April and May are very busy months on the farm with us planting our crops. It means long days sitting on tractors which isn't very conducive to getting any modelling done. It does mean that I have plenty of time to ponder about issues on the layout that are still annoying me.
Lighting is one issue that I have thought about for some time. I currently use fluorescent lights with daylight tubes which has both advantages and disadvantages. The light is bright and uniform with no shadows. They are also not that cheap to buy, they are heavy and when they are all on they do heat the room up. I still have about half the layout that still needs lights so I have been exploring options. I have tried the LED strip lighting but found the colours wrong and not enough light.
I recently found some LED downlights with a daylight colour (4000K) and I thought I would try a couple and see how they look. As you can see in the following photos the colour and level of light is good. What is different from the fluorescents is the shadows. Part of me thinks it looks more natural but because of having multiple light sources with more than one LED I am getting multiple shadows. They are reasonably subtle so I am not sure what to think. If any of you in reader land out there have thoughts or experience on using downlights, I would like to hear from you.
I find that the light from fluorescent tubes is just TOO even. I have used a 12-volt halogen lighting system on my layout and I'm really pleased with the results. Like your LED downlights, it creates shadows which - to my eye, anyway - help make the layout look more convincing. We see shadows EVERYWHERE outdoors - so much so that our brains edit them out. But if they're not there? We'd notice. And I notice their absence on layouts. I think your test looks great - as does the layout!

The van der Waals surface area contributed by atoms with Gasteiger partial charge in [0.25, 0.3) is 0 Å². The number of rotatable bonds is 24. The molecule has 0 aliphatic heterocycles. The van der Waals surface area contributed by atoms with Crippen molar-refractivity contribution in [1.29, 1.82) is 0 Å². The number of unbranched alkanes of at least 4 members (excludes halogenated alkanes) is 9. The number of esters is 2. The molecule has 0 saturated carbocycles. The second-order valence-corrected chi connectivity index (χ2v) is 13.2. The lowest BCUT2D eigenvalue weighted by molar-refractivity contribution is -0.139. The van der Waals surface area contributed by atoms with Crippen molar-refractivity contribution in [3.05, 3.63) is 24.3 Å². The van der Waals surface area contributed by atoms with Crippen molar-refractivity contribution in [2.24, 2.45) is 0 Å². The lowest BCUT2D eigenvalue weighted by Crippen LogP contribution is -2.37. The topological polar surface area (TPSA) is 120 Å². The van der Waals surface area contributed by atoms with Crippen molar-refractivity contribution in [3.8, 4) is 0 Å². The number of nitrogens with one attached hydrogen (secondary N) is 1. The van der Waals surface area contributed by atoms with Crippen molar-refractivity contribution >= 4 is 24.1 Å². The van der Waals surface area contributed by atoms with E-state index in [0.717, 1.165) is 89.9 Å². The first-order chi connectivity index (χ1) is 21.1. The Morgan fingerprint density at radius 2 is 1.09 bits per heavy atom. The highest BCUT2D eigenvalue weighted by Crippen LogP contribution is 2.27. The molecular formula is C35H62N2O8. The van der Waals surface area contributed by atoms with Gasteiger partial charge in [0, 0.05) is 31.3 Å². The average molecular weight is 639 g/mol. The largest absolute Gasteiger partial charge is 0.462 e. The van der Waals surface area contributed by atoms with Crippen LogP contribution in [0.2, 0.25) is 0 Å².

- Trevor (Port Rowan in 1:64)
thanks for your comments. I know what you mean about the fluorescent lighting making the light to even. To my eye it can wash out the colour on the layout too.
I like the shadowing effect that the LED's provide but the multiple shadows while subtle are noticeable. Do you get multiple shadows with your lighting and if so is there anything you do to compensate?
The multiple shadows are not too bad with my arrangement, but the lights are spaced a few feet apart and aimed so that I'm creating a partly cloudy day - there are pools of brightness (aimed a specific structures or scenic features) and then darker areas. Can you adjust the spacing between the LEDs with your system? Or is it something like rope lights, where the spacing is set in stone?
PS: Here's a post on my layout lighting:
It's from 2011 - so very early days of building the layout - but it does show the arrangement and the effect.
thanks for the link to the lighting page on your blog. I like the idea of using brighter lights on scenes you want to highlight. The lights I am looking are individual lights so I can vary the distance they are apart.
The photos look fine Murray, but always hard to tell and things may seem different under normal viewing. In the end, if you like the effect, then the lighting is probably fine!. I've used downlights (both halogen and LED) and don't like either much. In particular, the level of light differs greatly with a 'point' source, leading to hotspots and dullspots, which annoy me - even without obsessing on the topic while seated on a tractor for hours :-)ReplyDelete
I know what you mean about downlights making hotspots. I "borrowed" a couple led downlights that we were installing in the house 12 months ago. The light was terrible - very bright in one spot and then dark a few feet away. The difference is the angle of the light. The earlier lights had 90 degree angle while the lights I have just tried have 180 degree angle. The difference is huge!